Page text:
Cutleaf toothwort flowers also were in bloom

and the May apple or mandrake flowers were sprouting all along the trail. These flowers are all native to our woodlands.

These flowers are not native and are believed to have been brought over as medicinal plants  by the Pilgrims on the Mayflower.

There was some bird activity too. I saw this downy woodpecker,

some white throated sparrows,

and this female northern cardinal along the trail.

I usually take a side trail back down to the Susquehanna River but the trail was still flooded so I continued on to the river lands.

As I did I was treated to the sight of this bald eagle soaring high over Lake Took-A-While.

When I walked into the river lands and along Lake Took-A-While I found there were dozens of folks. with many families, fishing along it’s shore.

I also saw a few double crested cormorants swimming in the lake, flying overhead and perched on a log along the shore.

Across the lake a fisherman pointed out a bald eagle perched in a tree. It looked like it was dozing off.

Near one of the bridges I saw a pair of eastern phoebes that have been nesting here the past few years,

and I saw a lot more male red winged blackbirds along the trail.

The sun had warmed it up when i had reached the end o the lake. Here I found hundreds of one of my favorite Spring flowers in bloom.

the delicate and beautiful trout lilies. They are so fleeting and will be gone when I return next week.

I began my hike back to the wetlands and noticed dark clouds approaching from the northeast. This is unusual since most of our weather arrives from the northwest.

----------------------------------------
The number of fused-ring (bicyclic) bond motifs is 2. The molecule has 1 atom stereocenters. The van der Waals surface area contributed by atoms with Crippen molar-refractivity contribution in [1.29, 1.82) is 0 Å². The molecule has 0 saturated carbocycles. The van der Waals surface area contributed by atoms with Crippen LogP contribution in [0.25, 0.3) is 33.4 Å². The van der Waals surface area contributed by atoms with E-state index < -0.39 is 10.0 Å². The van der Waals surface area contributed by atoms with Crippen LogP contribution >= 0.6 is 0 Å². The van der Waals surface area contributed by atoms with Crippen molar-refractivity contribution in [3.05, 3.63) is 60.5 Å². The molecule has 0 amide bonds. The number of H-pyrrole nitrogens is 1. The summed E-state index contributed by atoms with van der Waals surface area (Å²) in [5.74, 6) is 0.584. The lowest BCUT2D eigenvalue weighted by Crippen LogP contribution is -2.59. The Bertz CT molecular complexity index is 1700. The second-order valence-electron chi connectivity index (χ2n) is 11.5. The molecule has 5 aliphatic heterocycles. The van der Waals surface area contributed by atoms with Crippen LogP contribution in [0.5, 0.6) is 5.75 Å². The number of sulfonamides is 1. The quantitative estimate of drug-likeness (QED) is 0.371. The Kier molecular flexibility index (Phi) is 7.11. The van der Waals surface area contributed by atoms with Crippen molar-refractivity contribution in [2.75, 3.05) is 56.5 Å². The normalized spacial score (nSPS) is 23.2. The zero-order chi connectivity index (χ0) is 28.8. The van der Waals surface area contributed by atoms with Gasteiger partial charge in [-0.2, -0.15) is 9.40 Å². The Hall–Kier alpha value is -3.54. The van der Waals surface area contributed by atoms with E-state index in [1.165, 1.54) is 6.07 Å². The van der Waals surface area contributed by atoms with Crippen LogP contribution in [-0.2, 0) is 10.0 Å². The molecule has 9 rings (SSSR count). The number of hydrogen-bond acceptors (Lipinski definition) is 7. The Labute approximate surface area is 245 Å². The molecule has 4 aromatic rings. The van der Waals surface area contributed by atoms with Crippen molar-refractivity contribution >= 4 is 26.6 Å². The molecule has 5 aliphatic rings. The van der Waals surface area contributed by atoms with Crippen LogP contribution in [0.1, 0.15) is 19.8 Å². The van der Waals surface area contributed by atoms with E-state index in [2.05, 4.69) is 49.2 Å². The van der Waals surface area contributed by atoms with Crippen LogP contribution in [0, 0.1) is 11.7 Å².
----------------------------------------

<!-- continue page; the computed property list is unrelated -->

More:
I walked back noticing some more Spring flowers including azure bluets,

blue violets,

and dead nettles.

The warner temperature brought out another sign of Spring, dozens of turtles were now seen along the shore and on logs in the ponds and canals.

The  skies continued to  darken  as I walked back into the wetlands.

I still was stopping to photograph any birds I saw such as this red bellied woodpecker, a year long resident of the wetlands.

and this blue-gray gnatcatcher  who has  just returned after spending the Winter in the south. However, my wildlife observations ended when I heard the rumble of thunder in the distance.  It got louder quickly and I hurried to finish my five mile hike.

I also saw this female bufflehead duck swimming on a canal.  Here is a link to a gallery on my website with more photos of the birds I saw on my hike, there are no ads, I make no profit. I just like to share the beauty I find on my hikes. Susquehanna Wetlands birds April 14 2024.

As I was nearing the end of my hike I stopped to get photos of this muskrat who didn’t seem to mind the approaching storm.

By the time I got to my Jeep, and finished my 5 mile hike. the skies were dark.  And, just as I started to drive home,  the skies opened up. I drove through high winds, torrential rains and hails on my way home. I love thunderstorms but not when I am walking in them so I was glad I finished another great hike in the wetlands before it came. Here is a link to a gallery on my website with more photos from my five mile hike in the wetlands and river lands. . Susquehanna Wetlands  April 14 2024.

“Again the blackbirds sings; the streams Wake, laughing, from their winter dreams, And tremble in the April showers The tassels of the maple flowers.”   John Greenleaf Whittier